Russia’s military moves in Syria are fundamentally changing the face of the country’s civil war, putting President Bashar al-Assad back on his feet, and may complicate the Obama administration’s plans to expand its air operations against the Islamic State.
So far, the administration has not budged in its twofold strategy — direct airstrikes against the Islamic State and significant aid for those fighting against it, and a push for negotiations to end what has been the largely separate Syrian civil war.
Senior administration officials acknowledge that Russia has already made some tactical gains in the civil war, even as they insist President Vladimir Putin will ultimately pay for what they describe as a strategic blunder that will undercut his already tenuous reputation in the world and encourage the spread of the militants.
If Putin’s goal was “to get attention,” one senior official said, “then it was brilliant. . . . If it was to end the fighting in Syria, that’s where we think it’s a strategic error.” At the same time, the official said, “Russia is now going to be viewed as being anti-Sunni . . . attracting the ire of extremist groups,” including the Islamic State.
But others within the administration, and many outside experts, are increasingly worried that if President Obama does not take decisive action — such as quickly moving to claim the airspace over northwestern Syria and the Turkish border, where Russian jets are already operating — it is the United States that will suffer significant damage to both its reputation and its foreign policy and counterterrorism goals.
Putin has said he does not intend to launch military ground operations in Syria, and senior administration officials said Wednesday that they see no evidence of any ground combat units there. But the Russian deployments include sophisticated electronics, some of them designed to jam aviation electronics. Other than Russia and the Syrian government, only the U.S.-led coalition against the Islamic State is flying planes in Syria.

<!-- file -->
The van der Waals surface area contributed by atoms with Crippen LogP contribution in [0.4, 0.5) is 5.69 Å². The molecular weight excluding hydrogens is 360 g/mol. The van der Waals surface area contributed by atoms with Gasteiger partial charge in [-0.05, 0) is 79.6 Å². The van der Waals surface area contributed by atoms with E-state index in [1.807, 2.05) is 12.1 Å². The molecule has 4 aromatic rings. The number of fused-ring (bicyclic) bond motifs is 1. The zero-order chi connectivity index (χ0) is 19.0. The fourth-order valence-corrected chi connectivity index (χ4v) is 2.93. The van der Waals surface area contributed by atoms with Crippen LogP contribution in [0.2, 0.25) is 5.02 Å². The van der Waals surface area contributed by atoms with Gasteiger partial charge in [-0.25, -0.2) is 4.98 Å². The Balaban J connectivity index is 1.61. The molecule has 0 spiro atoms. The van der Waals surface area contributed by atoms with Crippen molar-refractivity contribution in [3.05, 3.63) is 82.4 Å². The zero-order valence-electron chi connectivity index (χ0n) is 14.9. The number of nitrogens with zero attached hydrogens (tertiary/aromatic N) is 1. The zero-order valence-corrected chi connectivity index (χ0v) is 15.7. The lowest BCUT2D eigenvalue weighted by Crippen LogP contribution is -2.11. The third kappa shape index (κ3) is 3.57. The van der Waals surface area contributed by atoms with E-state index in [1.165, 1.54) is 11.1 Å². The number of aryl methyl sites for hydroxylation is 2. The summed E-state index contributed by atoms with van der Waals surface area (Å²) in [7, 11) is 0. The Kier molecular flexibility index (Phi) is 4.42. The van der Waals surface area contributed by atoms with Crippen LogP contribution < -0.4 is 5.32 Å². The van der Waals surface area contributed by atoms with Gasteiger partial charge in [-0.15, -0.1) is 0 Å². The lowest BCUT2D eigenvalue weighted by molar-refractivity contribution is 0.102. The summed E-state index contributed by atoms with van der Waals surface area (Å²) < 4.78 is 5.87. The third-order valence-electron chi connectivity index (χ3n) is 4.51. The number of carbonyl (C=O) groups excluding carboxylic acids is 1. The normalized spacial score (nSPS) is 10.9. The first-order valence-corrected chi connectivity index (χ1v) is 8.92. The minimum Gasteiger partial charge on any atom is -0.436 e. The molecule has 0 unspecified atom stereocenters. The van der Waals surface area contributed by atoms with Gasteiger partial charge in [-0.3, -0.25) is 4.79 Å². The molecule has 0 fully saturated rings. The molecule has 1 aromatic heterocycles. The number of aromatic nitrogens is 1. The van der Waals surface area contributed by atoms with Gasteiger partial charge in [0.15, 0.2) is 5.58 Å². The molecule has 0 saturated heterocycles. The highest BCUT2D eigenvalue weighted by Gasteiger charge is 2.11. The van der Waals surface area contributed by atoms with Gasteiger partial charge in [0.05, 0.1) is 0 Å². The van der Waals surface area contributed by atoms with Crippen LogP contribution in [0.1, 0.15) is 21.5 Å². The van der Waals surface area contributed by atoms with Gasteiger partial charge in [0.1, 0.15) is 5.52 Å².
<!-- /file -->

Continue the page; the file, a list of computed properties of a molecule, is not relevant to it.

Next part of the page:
The current internal administration debate is largely the same one that has kept the administration out of significant intervention in Syria’s civil war for the past four years. On one side, Russia’s involvement has strengthened the winning argument that the United States should avoid direct involvement in yet another Middle East conflict and should continue directing its resources toward countering forces such as the Islamic State that pose a direct threat to U.S. national security.
On the other side, the argument is that it makes no strategic sense for the United States to concede Russian dominance of the situation: If Russia succeeds in keeping Assad in power, the problems in the West caused by both the Syrian war and militant expansion will only get worse.
Putin’s strategy is that “you accept our terms” on Assad “and then we step back and let you solve your own problems” in Syria, said Igor Sutyagin, a Russian-studies expert at London’s Royal United Services Institute. “If you don’t, we create a complete mess . . . increasing the influx of refugees into Europe, and your life gets more difficult.”
The administration has said that the civil war can be solved only through negotiations and that there can be no solution that leaves Assad in power. Until the middle of last month, the opposition — a wide assortment of groups ranging from CIA-trained rebels to non-Islamic State extremists — appeared to be turning the tide against the Syrian military, taking territory in Idlib and Aleppo provinces in the northwest and on the southern front near the Jordanian border.
“The only viable future for a unified Syria is one that unites the moderate elements and what remains of the regime after Assad is pushed out,” a U.S. intelligence official said Wednesday. But “Russia’s actions have directly threatened that prospect.”